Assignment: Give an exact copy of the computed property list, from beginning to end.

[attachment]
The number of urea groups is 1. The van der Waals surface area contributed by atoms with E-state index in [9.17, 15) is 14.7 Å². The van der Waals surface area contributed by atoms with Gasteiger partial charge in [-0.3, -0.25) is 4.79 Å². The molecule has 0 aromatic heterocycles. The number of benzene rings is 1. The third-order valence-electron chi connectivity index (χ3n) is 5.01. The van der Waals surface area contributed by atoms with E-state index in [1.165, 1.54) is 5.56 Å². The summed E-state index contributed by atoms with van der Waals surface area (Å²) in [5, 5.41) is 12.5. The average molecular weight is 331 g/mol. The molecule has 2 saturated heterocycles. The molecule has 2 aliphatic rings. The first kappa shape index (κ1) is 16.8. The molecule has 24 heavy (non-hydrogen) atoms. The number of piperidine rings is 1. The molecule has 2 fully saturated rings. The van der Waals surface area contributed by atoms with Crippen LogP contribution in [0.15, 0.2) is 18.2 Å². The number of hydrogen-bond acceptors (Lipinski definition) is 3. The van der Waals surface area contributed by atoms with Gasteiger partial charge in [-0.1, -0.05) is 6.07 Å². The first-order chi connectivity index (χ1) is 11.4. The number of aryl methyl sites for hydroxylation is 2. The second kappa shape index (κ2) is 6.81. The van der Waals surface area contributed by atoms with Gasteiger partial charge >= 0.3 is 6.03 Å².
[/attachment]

The number of urea groups is 1. The van der Waals surface area contributed by atoms with E-state index in [9.17, 15) is 14.7 Å². The van der Waals surface area contributed by atoms with Gasteiger partial charge in [-0.3, -0.25) is 4.79 Å². The molecule has 0 aromatic heterocycles. The number of benzene rings is 1. The third-order valence-electron chi connectivity index (χ3n) is 5.01. The van der Waals surface area contributed by atoms with E-state index in [1.165, 1.54) is 5.56 Å². The summed E-state index contributed by atoms with van der Waals surface area (Å²) in [5, 5.41) is 12.5. The average molecular weight is 331 g/mol. The molecule has 2 saturated heterocycles. The molecule has 2 aliphatic rings. The first kappa shape index (κ1) is 16.8. The molecule has 24 heavy (non-hydrogen) atoms. The number of piperidine rings is 1. The molecule has 2 fully saturated rings. The van der Waals surface area contributed by atoms with Crippen LogP contribution in [0.15, 0.2) is 18.2 Å². The number of hydrogen-bond acceptors (Lipinski definition) is 3. The van der Waals surface area contributed by atoms with Gasteiger partial charge in [-0.1, -0.05) is 6.07 Å². The first-order chi connectivity index (χ1) is 11.4. The number of aryl methyl sites for hydroxylation is 2. The second kappa shape index (κ2) is 6.81. The van der Waals surface area contributed by atoms with Gasteiger partial charge >= 0.3 is 6.03 Å².